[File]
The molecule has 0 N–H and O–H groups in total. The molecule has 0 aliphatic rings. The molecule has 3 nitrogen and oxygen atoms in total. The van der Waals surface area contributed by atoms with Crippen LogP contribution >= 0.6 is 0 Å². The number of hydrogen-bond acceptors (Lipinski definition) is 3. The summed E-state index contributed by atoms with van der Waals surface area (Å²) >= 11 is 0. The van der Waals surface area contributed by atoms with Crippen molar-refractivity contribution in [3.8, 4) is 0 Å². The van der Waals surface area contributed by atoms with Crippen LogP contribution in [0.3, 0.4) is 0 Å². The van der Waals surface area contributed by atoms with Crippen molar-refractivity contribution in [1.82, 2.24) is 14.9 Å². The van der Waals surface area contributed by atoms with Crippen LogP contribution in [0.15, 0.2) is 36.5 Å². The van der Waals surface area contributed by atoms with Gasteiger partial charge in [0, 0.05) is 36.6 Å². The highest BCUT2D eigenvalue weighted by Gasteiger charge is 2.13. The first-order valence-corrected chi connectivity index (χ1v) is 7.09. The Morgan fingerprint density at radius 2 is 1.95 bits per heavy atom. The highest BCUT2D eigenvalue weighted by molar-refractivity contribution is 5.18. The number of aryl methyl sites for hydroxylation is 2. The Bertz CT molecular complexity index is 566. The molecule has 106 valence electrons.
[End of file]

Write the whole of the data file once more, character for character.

The molecule has 0 N–H and O–H groups in total. The molecule has 0 aliphatic rings. The molecule has 3 nitrogen and oxygen atoms in total. The van der Waals surface area contributed by atoms with Crippen LogP contribution >= 0.6 is 0 Å². The number of hydrogen-bond acceptors (Lipinski definition) is 3. The summed E-state index contributed by atoms with van der Waals surface area (Å²) >= 11 is 0. The van der Waals surface area contributed by atoms with Crippen molar-refractivity contribution in [3.8, 4) is 0 Å². The van der Waals surface area contributed by atoms with Crippen LogP contribution in [0.3, 0.4) is 0 Å². The van der Waals surface area contributed by atoms with Crippen molar-refractivity contribution in [1.82, 2.24) is 14.9 Å². The van der Waals surface area contributed by atoms with Crippen LogP contribution in [0.15, 0.2) is 36.5 Å². The van der Waals surface area contributed by atoms with Gasteiger partial charge in [0, 0.05) is 36.6 Å². The highest BCUT2D eigenvalue weighted by Gasteiger charge is 2.13. The first-order valence-corrected chi connectivity index (χ1v) is 7.09. The Morgan fingerprint density at radius 2 is 1.95 bits per heavy atom. The highest BCUT2D eigenvalue weighted by molar-refractivity contribution is 5.18. The number of aryl methyl sites for hydroxylation is 2. The Bertz CT molecular complexity index is 566. The molecule has 106 valence electrons.